I was going through the following link :


and was trying to understand the solution to the second problem which goes as :

Let N be the set of positive integers. Let $f : \mathbb{N} \to \mathbb{N}$ be a function satisfying the following two conditions:

  • (a) $f(m)$ and $f(n)$ are relatively prime whenever $m$ and $n$ are relatively prime.

  • (b) $n \leq f(n) \leq n+ 2012$ for all $n$.

Prove that for any natural number $n$ and any prime $p$, if $p$ divides $f(n)$ then $p$ divides $n$.

For the solution of the problem , I don't know what invoked the author to come up with the idea of constructing big integers such that $F(N) =N$, Why does the largeness of an integer facilitate that integer to be a fixed point for this function $F$ ? I got that CRT enables us to select integers $M$ and $N$ satisfying the modulo conditions for primes but when the range of N has not been specified how was it asserted that primes greater than 2012 cannot divide $N$ and what was the logic behind $N$ dividing $P$ and choosing $M$ ? Can anyone give me a picture of the strategy used in this proof ?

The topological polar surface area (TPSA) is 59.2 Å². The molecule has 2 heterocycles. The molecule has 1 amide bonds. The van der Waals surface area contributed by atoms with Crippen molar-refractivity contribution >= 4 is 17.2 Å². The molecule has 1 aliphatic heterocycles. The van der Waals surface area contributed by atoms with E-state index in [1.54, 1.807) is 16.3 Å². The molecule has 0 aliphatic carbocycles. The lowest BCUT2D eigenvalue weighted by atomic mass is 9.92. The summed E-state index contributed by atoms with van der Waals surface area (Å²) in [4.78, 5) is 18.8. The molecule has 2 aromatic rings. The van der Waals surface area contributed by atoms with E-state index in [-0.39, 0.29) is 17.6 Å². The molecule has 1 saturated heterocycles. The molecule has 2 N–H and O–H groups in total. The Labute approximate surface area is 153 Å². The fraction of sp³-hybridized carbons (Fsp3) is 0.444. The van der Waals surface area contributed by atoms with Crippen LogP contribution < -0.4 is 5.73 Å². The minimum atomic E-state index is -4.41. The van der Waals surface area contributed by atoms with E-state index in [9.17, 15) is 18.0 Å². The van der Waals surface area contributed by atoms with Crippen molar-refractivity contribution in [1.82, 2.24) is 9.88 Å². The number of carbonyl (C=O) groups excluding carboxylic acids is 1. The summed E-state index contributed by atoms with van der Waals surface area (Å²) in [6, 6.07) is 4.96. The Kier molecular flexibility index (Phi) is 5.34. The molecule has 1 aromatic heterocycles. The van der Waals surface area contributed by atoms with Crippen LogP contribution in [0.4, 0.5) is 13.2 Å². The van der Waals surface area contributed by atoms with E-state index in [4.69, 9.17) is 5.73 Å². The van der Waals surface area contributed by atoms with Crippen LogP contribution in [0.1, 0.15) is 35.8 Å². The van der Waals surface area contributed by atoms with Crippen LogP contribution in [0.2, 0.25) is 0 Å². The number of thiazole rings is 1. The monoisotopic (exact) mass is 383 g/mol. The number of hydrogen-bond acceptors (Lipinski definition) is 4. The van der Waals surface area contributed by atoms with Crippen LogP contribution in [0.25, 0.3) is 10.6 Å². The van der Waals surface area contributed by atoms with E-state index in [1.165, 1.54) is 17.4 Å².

• $\begingroup$ interesting and useful notes! $\endgroup$ – KonKan Sep 19 '16 at 7:24
  • $\begingroup$ I don't understand the statement of your problem. You define some $N$, but do not use it afterwards, and you bound $f$ by $+2012$, which create an inconsistency with the fact that $f(n) \geq n$ (I take that $n$ is any $n \in \mathbb N$ since $\mathbb N$ is the domain of $f$). $\endgroup$ – Lærne Sep 19 '16 at 11:23
  • $\begingroup$ @Lærne: According to the link it should read $n\leq f(n)\leq n+2012$. $\endgroup$ – String Sep 19 '16 at 11:43

Somehow you got the reason for $N$ being huge backwards. The fact is that $N$ happens to be huge because of the heavy use of CRT to make $M,N$ satisfy a series of conditions.

BTW it was not asserted that primes greater than $2012$ cannot divide $N$. But since the $q_{i,j}$'s each divide some number in the set $\{N+1,...,N+2012\}$ and are at the same time greater than $2012$, hence they cannot also divide $N$.

The structure of the proof was to construct $M,N$ that are relatively prime, $N$ having $p$ as a factor but being relatively prime to $n$, and making sure that in the specified output range $$ (f(M),f(N))\in\{M,...,M+2012\}\times\{N,...,N+2012\} $$ one would find common factors of $f(M)$ and $f(N)$ unless $f(N)=N$. For each assumption in this construction CRT was applied thus forcing $M,N$ to be huge. Note how $M$ was merely a tool to construct $N$ with $f(N)=N$.

This in turn allowed the author to reach the contradiction of $n,N$ being relatively prime, but $f(n),f(N)$ not being so.

BTW we could easily extend condition (b) to $n-s\leq f(n)\leq n+t$ and essentially use the same proof.

  • $\begingroup$ Any explanation for someone coming up with this solution ? $\endgroup$ – jedna dve Sep 19 '16 at 13:07

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